Testosterone is Your Friend by Roger Mason

The author starts out with a down to earth explanation that testosterone is important, but only one hormone. And it’s the proper balance of hormones which is important.

He also says that diet is more important than hormones. This is debatable, since diet affects our proper balance of hormones. And he advises readers to exercise (no argument there), take at least a dozen supplements if over age 40, meditate and pray. Plus, he claims fasting is the most powerful healing method known. And his idea of a good diet is macrobiotics.

So right there most people will be hearing alarm bells.

One chapter addresses precursors of testosterone. Here the author summarily dismisses the effectiveness of muira puama, homeopathic testosterone, Lepidium root, Tribulus terrestis, zinc, tongkat ali, and other herbal remedies.

There are many other supplements and herbs sold to raise testosterone. It’d be interesting to see what he thinks of them.

The one thing he does say works is Androstendione, and goes into a long explanation of them, without addressing their use in sports. Did Andro make Mark McGwire into a record home run slugger?

These are now illegal in the United States, though I have no doubt it’s possible for many people to get it.

He does point out that although such hormones as DHEA are legal in the United States, in countries such as Canada they possession is grounds for a prison sentence.

Yet you can buy sub-lingual testosterone from pharmacies in the United States. You can then mix it up with dmso cancer and apply it to your skin.

He warns against taking toxic methyl testosterone that is injected.

He also warns to first get yourself tested to make sure you actually need to take testosterone. And after taking it, get yourself tested to make sure you don’t take too much.

Then he includes some chapters on how testosterone benefits you — men and women. This includes improvements in cardiovascular health, diabetes, cancer, Alzheimer’s, osteoporosis, overweight, and prostate health.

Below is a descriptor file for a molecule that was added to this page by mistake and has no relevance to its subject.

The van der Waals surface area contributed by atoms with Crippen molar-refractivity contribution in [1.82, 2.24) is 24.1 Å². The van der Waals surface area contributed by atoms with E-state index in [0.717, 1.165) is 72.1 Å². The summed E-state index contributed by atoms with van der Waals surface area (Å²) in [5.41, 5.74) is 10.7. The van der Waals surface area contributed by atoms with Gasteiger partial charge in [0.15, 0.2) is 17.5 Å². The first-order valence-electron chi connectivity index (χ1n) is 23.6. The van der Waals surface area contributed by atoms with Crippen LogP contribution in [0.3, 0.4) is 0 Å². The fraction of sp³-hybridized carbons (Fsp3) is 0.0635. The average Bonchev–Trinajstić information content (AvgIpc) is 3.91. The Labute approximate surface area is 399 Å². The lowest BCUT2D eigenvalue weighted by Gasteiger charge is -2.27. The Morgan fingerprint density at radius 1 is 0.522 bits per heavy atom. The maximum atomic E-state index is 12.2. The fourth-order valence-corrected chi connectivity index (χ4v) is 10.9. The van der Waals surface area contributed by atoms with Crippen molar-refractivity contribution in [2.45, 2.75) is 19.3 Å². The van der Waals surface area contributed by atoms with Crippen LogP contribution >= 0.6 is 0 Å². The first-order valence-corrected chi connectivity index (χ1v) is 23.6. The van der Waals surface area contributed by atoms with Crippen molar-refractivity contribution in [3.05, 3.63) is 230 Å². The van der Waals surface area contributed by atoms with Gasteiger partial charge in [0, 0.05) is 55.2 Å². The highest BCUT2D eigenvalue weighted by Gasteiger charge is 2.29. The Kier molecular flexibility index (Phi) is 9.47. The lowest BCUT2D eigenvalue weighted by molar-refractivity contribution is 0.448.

The chapter on the prostate is worth the entire book, because too many people believe that raising testosterone in older men raises their rate of Benign Prostate Hypertrophy and prostate cancer. So the author cites studies to show that older men, including their prostates, are healthier when they have higher testosterone.

This only makes sense. We have our highest testosterone — and lowest rates of BPH and prostate cancer — when we’re young.

Women should read the chapters for women. Although they need much less testosterone than men, they do need some. (Just as men also need some estrogen).

The chapter on exercise is way too skimpy. He does point out, based on scientific studies, that healthy exercise tends to normalize hormone levels. But that over-training like an Olympic athlete actually reduces testosterone levels.

This is a short book and not well organized. The author spends a lot of time on the benefits of testosterone, which is good. But he spends more on suggesting older men take it illegally.

He wants us to exercise, but doesn’t give any details besides the caution to not over-train.

Should we run for hours or sprint? Lift weights or do push ups? For how long? How much effort? How often?

He advises us to reduce meat consumption, but does point out that lowers testosterone levels. How should we eat to increase testosterone?

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